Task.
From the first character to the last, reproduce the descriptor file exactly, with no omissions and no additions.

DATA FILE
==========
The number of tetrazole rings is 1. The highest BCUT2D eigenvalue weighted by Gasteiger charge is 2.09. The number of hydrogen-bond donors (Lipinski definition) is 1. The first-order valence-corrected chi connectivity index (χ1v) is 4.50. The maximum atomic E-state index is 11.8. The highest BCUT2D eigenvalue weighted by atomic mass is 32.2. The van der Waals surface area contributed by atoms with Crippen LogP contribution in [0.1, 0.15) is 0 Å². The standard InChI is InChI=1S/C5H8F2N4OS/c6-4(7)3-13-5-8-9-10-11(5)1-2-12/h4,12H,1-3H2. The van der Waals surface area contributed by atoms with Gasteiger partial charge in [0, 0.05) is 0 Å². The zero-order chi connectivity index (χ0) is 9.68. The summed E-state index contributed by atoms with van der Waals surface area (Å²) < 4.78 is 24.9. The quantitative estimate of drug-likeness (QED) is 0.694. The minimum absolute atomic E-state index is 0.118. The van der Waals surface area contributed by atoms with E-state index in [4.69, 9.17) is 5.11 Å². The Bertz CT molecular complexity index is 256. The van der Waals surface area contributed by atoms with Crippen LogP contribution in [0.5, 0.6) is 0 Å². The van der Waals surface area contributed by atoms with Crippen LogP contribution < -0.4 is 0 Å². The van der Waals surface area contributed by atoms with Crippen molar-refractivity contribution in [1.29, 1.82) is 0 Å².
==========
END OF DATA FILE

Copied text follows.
The number of tetrazole rings is 1. The highest BCUT2D eigenvalue weighted by Gasteiger charge is 2.09. The number of hydrogen-bond donors (Lipinski definition) is 1. The first-order valence-corrected chi connectivity index (χ1v) is 4.50. The maximum atomic E-state index is 11.8. The highest BCUT2D eigenvalue weighted by atomic mass is 32.2. The van der Waals surface area contributed by atoms with Crippen LogP contribution in [0.1, 0.15) is 0 Å². The standard InChI is InChI=1S/C5H8F2N4OS/c6-4(7)3-13-5-8-9-10-11(5)1-2-12/h4,12H,1-3H2. The van der Waals surface area contributed by atoms with Gasteiger partial charge in [0, 0.05) is 0 Å². The zero-order chi connectivity index (χ0) is 9.68. The summed E-state index contributed by atoms with van der Waals surface area (Å²) < 4.78 is 24.9. The quantitative estimate of drug-likeness (QED) is 0.694. The minimum absolute atomic E-state index is 0.118. The van der Waals surface area contributed by atoms with E-state index in [4.69, 9.17) is 5.11 Å². The Bertz CT molecular complexity index is 256. The van der Waals surface area contributed by atoms with Crippen LogP contribution in [0.5, 0.6) is 0 Å². The van der Waals surface area contributed by atoms with Crippen LogP contribution < -0.4 is 0 Å². The van der Waals surface area contributed by atoms with Crippen molar-refractivity contribution in [1.29, 1.82) is 0 Å².